If you are running the tests in process, there is no need to use this global child_lit_config. It is only needed so that mulitprocessing can pickle the data and set it up in the child process. We should be able to update self.lit_confi.maxIndividualTest time directly, and it will take effect.

delcypher added inline comments.May 23 2018, 1:07 AM
utils/lit/lit/run.py
127

I don't think use of child_lit_config matters here. worker_initializer() is not called on this path so AFAICT there's no copying going on. In execute_tests_sequentially_in_process() I have to modify the child_lit_config global because worker_run_one_test() (which we call directly) expects it to be set.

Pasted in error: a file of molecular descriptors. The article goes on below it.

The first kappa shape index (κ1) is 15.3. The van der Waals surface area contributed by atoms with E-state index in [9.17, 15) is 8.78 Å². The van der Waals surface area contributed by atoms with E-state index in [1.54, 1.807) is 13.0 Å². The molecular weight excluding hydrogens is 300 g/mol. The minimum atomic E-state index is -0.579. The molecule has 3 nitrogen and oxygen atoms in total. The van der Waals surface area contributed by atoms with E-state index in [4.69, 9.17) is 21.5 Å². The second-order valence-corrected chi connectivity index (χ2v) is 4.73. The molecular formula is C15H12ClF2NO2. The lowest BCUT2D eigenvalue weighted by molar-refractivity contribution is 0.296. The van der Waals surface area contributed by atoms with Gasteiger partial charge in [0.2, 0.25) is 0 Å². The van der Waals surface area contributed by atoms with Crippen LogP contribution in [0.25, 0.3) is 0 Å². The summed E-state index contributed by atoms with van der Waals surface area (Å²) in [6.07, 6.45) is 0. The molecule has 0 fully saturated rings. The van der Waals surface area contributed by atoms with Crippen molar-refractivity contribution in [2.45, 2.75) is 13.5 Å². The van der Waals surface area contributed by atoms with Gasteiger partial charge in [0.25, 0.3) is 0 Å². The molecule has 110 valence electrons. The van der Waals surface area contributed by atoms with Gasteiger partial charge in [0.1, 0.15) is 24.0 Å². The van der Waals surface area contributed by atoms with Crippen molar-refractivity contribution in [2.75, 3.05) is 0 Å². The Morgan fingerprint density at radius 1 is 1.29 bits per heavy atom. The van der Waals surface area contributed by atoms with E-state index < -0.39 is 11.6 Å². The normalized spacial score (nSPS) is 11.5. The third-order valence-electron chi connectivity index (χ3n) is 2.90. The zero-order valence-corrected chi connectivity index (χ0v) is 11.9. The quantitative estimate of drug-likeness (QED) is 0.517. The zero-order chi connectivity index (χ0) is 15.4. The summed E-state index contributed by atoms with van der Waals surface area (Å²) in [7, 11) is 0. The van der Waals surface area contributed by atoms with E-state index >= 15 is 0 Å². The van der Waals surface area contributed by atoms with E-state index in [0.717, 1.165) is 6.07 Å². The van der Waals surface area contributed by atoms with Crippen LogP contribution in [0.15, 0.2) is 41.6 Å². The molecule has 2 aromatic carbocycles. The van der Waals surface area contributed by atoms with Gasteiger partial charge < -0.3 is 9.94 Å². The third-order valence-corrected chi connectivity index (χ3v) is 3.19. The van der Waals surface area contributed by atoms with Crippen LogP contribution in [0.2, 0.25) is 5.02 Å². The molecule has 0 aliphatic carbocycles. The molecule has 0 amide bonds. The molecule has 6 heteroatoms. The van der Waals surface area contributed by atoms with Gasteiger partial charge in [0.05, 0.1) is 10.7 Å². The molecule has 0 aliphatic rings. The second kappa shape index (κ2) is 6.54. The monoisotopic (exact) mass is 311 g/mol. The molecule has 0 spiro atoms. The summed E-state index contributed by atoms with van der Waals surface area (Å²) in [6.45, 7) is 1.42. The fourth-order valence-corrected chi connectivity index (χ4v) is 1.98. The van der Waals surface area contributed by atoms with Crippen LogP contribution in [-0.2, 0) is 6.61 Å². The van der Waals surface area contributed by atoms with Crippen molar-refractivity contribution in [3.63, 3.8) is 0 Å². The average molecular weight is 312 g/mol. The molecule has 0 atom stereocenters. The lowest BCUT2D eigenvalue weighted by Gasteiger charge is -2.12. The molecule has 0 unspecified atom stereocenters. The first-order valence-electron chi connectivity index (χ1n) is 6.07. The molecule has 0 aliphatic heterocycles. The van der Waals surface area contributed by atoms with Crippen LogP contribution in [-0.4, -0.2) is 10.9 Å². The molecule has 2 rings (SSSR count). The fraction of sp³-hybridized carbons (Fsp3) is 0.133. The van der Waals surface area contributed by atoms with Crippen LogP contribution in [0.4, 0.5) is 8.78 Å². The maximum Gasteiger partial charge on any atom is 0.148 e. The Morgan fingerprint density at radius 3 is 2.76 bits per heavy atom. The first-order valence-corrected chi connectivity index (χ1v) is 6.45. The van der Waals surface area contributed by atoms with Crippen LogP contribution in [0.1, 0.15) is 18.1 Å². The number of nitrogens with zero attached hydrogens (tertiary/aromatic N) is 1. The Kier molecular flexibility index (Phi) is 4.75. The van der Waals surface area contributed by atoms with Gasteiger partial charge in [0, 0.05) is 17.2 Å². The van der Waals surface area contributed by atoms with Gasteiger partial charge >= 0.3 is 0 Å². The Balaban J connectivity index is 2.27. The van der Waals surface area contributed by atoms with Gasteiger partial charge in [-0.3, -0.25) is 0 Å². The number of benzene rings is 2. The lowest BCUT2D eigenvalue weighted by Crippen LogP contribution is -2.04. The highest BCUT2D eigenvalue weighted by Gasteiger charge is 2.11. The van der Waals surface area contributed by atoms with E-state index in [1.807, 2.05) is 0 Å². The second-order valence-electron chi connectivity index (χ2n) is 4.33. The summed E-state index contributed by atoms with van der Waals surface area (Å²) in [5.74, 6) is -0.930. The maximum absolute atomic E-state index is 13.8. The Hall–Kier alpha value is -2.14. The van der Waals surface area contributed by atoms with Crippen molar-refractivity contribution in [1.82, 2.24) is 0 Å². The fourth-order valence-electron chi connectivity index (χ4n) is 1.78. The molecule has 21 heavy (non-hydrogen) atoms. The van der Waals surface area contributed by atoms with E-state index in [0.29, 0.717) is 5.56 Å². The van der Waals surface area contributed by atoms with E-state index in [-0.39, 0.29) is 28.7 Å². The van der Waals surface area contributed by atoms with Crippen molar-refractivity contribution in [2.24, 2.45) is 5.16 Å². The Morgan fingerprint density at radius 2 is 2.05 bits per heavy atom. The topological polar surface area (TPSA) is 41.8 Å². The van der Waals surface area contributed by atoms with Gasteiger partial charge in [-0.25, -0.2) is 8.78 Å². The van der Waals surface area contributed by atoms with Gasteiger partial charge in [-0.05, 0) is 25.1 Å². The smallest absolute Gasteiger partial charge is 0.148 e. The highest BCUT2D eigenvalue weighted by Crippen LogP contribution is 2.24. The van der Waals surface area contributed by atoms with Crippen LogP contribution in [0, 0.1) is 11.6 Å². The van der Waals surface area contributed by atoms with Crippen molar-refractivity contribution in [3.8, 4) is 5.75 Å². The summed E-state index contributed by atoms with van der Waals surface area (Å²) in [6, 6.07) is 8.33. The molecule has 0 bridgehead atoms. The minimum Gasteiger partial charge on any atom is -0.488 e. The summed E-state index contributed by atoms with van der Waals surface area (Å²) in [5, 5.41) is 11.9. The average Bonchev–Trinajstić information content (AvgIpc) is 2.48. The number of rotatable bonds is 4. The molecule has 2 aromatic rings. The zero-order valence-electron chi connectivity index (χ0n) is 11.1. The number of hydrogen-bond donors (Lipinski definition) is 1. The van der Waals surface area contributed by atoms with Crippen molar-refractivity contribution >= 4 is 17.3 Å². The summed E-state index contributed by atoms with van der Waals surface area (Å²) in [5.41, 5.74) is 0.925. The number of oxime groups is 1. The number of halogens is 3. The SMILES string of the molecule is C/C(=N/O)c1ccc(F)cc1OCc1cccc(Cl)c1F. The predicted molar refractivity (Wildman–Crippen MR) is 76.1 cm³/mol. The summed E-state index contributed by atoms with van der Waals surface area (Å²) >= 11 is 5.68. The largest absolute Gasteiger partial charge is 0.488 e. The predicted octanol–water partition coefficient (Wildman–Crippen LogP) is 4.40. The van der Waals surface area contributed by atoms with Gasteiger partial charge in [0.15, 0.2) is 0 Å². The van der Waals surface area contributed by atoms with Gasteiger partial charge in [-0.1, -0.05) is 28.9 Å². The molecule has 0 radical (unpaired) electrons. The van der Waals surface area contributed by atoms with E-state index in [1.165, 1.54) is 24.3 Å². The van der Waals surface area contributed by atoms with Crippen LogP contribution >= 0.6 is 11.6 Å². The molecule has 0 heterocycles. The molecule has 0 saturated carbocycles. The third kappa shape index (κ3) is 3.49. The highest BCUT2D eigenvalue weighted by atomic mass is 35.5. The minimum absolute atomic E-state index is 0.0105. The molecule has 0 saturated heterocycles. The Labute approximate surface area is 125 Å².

In execute_tests_sequentially_in_process() I don't have to use child_lit_config so for clarity I will change this and add a comment about`child_lit_config`.

delcypher updated this revision to Diff 148171.May 23 2018, 1:24 AM

Avoid use of child_lit_config where possible and add a comment explaining why we assign to the child_lit_config global.

rnk accepted this revision.May 29 2018, 1:51 PM

lgtm

This revision is now accepted and ready to land.May 29 2018, 1:51 PM

@rnk Hmm this isn't quite ready to land. I've just noticed that the shtest-max-global-time-multiprocess.py leaves the 1_infinite_loop.py process (and the shell - bash in my case - that spawned it) lying around. This will cause problems on the bots so we can't commit this.